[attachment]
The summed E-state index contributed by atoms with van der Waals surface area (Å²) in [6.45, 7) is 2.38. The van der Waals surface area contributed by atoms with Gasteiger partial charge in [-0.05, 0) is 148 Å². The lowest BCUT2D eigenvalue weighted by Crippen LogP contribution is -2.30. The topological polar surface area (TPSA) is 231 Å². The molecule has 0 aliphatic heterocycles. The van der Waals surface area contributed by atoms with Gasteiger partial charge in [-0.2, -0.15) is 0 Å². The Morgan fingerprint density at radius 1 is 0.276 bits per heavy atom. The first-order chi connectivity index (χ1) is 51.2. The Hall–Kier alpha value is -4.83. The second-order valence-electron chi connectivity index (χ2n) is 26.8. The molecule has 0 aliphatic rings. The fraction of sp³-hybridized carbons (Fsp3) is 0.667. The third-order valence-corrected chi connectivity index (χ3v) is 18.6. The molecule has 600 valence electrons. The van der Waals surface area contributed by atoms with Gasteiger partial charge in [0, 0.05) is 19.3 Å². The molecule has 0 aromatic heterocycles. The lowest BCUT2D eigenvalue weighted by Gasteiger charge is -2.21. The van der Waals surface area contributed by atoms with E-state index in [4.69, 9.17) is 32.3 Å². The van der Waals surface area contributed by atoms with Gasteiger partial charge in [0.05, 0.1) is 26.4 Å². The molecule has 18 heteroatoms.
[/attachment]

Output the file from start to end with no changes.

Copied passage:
The summed E-state index contributed by atoms with van der Waals surface area (Å²) in [6.45, 7) is 2.38. The van der Waals surface area contributed by atoms with Gasteiger partial charge in [-0.05, 0) is 148 Å². The lowest BCUT2D eigenvalue weighted by Crippen LogP contribution is -2.30. The topological polar surface area (TPSA) is 231 Å². The molecule has 0 aliphatic heterocycles. The van der Waals surface area contributed by atoms with Gasteiger partial charge in [-0.2, -0.15) is 0 Å². The Morgan fingerprint density at radius 1 is 0.276 bits per heavy atom. The first-order chi connectivity index (χ1) is 51.2. The Hall–Kier alpha value is -4.83. The second-order valence-electron chi connectivity index (χ2n) is 26.8. The molecule has 0 aliphatic rings. The fraction of sp³-hybridized carbons (Fsp3) is 0.667. The third-order valence-corrected chi connectivity index (χ3v) is 18.6. The molecule has 600 valence electrons. The van der Waals surface area contributed by atoms with Gasteiger partial charge in [0, 0.05) is 19.3 Å². The molecule has 0 aromatic heterocycles. The lowest BCUT2D eigenvalue weighted by Gasteiger charge is -2.21. The van der Waals surface area contributed by atoms with E-state index in [4.69, 9.17) is 32.3 Å². The van der Waals surface area contributed by atoms with Gasteiger partial charge in [0.05, 0.1) is 26.4 Å². The molecule has 18 heteroatoms.